FAREWELL BANQUET. TO MR. W. H. WILKINSON. A REPRESENTATIVE GATHER ING. PRESENTATION CEREMONY. FROM WARRAGUL TO TOWNS VILLE. A large and representative gather ing of over fifty townsmen assembled at the Railway Hotel on Wednesday evening, to do honor to Mr. Wilkin son, Manager of the London Bank of Australia, who is leaving Warragul to take charge of a branch at Townsville, in Queensland. The conmmodious dining hall was artistically adorned with flags and flowers for the occasion. and a sumptuous repast, laid out in excellent taste with floral decorations, was provided by the host, Mr. C. R. Plouright. Mr. D. M'Neil occupied the chair, and on his right were Mr. Wilkinson (the guest of the evening), Mr. Kaye (the new manager), Mr. Gray, Mr. Howell, and Mr. W. Travers, while on his left were the Hon. C. H. Sargeant MI.L.C., Father Hallinan, Mr. Friend, and Father Coyne. The chairman opened the proceed ings by proposing the toast of " The Queen," which was honored in the usual loyal and...
HIGH-CLASS DAIRYING IN GIPPSLAND. A LOCAL EXAMPLE. [Newspaper Article] — West Gippsland Gazette — 18 October 1898
HIGH-CLASS DAIRYING IN GIPPSLAND. A LOCAL EXAMPLE. Messrs. Potts and Crowe, the Govern ment dairy experts, are greatly impressed with the capabilities of Gippsland for dairying, and during his lecture at the Warragul Shire Hall Mr. Crowe stated that one of the best examples of high class dairying to be found in Victoria was that of Ir. G. Hollier, who had a 20 acre farm between Yarragon and Trafal gar, about ten miles from Warragul. The lecturer quoted a number of figures which he had compiled, from which it appeared that for the year 1897 Mr. Hollier's average per cow was £13 Os lid and his average per acre £6 3s 6d for the year. The gallons of milk, lbs. of butter, test, and other interesting details were given, which, through the courtesy of Mr. Crowe, we are enabled to publish in tabulated form. The lecturer said the ligures were re muarkable, and from this examnple many useful lessons could be learnt. If it were only possible to bring the 450,000 cows which Victoria possessed u...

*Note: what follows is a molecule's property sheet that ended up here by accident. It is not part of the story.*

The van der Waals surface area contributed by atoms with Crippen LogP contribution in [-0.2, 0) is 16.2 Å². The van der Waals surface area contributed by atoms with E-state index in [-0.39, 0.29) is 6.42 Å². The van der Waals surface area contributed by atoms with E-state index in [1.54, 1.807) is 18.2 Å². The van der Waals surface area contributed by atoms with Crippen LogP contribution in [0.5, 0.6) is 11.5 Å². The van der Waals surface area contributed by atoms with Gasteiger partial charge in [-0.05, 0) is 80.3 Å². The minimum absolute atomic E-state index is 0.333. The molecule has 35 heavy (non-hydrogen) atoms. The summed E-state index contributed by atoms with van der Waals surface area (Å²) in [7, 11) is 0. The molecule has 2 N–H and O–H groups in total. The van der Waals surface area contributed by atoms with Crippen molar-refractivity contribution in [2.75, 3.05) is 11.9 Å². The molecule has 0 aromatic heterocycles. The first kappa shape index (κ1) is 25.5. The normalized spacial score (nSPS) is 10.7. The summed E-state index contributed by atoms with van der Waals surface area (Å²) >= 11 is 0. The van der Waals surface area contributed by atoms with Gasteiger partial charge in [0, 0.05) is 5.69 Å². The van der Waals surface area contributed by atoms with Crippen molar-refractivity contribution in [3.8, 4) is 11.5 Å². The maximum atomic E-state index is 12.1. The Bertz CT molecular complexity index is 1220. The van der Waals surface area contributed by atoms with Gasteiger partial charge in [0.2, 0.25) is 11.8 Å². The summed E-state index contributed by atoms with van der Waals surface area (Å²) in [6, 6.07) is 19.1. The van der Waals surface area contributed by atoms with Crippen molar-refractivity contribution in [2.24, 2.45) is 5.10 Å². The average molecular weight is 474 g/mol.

THE MODERN ROBINSON CRUSOE. M. ROUGEMONT AND HIS STORY. [Newspaper Article] — West Gippsland Gazette — 18 October 1898
THE MODERNH Rb INSO1j CRUUSOE. M. ROUGEMONT AND IIIS STORY.. The following, from the "Westminster Gazette," shows how fully MI. Rouge mont has "caught on " not only in Eng land, but on the European Continent: As the sensation of the hour appears' to be that marvellous Frenchman, M.. Louis de Rougemont, whom Mr J. Hen niker-Heaton, M.P., sent along to the editor of the "'Wide World Magazine"' with a letter of introduction, we des patched a special representative to in terview 3I. de Rougemont at the offices of the "Wide World" in Southampton street. Our representative writes as fol lows: "The modern Robinson Crusoe (only his adventures far transcend those of Defoe's immortal hero) is rather belows the medium height, and his face and head instantly attract attention. In deed, so extraordinary and distinctive is the face that it is no wonder people stop him in the street and accost him in the restaurants with the query, 'Are you M. de Rougemont, whose adven tures we have read about?' '...
HERE AND THERE. [Newspaper Article] — West Gippsland Gazette — 18 October 1898
HERE AND THERE. If there is any special creation I re spect in this world it is a sensible judge of the practical order. Not a judge who is continually airing his fads or finding fault with people who can't answer him, but a judge who talks common sense in such a way that ordinary men can un derstand him. Therefore, metaphori eally, I take off my hat to Judge Casey in acknowledgment of the cxtremely practical lecture he read the other day to one of those careless, troublesome bicyclists who are constantly bringing a harmless and healthy pastime into con tempt and ridicule. The individual in question had ridden down an old weo that he had neither money nor man, and when sued for damages said property to satisfy the claim. And then his Honor took up his parable as fol lows:-"People who have no property have no right to get on top of bicycles and ride down old women. There will be a verdict against you, and I want you to bear in mind when you go out into the streets again that the Brit...